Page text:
The theme of death appears in the very first line of The Brooklyn Follies:
I was looking for a quiet place to die. Someone recommended Brooklyn, and so the next morning I traveled down there from Westchester to scope out the terrain.
The narrator of the story, Nathan Glass, is going through numerous upheavals in his life. As well as his recent divorce, he's taken early retirement from his career in life insurance. Most seriously of all, he's in remission from lung cancer, which has had a devastating impact on him, both physically and mentally. It seems that Nathan has lost everything: his wife, his job, his will, his hair. As the story begins, it's an open question as to how much longer Nathan can go on.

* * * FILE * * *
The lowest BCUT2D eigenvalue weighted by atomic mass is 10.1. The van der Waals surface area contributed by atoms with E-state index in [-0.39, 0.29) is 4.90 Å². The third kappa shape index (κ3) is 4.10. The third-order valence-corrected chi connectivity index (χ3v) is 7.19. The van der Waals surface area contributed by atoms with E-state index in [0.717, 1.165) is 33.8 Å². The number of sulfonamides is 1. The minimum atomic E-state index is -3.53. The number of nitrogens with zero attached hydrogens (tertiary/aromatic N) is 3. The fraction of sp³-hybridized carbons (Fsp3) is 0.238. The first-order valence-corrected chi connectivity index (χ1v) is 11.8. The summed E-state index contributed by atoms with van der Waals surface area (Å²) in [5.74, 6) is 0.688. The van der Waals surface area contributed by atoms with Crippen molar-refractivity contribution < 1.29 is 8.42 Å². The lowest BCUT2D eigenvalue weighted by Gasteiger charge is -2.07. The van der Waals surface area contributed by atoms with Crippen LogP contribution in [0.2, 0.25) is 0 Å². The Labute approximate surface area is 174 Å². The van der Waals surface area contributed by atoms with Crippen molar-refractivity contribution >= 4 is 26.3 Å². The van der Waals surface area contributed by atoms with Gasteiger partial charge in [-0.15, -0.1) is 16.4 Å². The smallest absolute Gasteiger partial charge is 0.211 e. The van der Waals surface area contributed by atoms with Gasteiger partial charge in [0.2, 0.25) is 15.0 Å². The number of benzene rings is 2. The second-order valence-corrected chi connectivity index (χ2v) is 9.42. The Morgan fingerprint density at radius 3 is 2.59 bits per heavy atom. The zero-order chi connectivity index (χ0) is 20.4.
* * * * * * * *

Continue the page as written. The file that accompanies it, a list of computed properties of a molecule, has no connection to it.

But here as elsewhere in Auster's work, death, or the contemplation of death, is presented as an opportunity for renewal, the catalyst for a major life change, an existential rebirth. Nathan channels his depression and preoccupation with death into something positive and creative. He's going to write a book of human folly detailing "every blunder, every pratfall, every embarrassment, every idiocy, every foible, and every inane act" that he and others have committed in their lives.
In embarking upon this project, Nathan is effectively putting his old self to death—the Nathan Glass held back by an unhappy marriage, an unfulfilling career, and the ravages of cancer. In The Brooklyn Follies death is presented by Auster in starkly existential terms; it forces us to confront the absurdity of life and make a decision as to how we will respond. Nathan has made his choice. He's going to stare death right in the face and counter it with a detailed compilation of his, and humankind's, folly.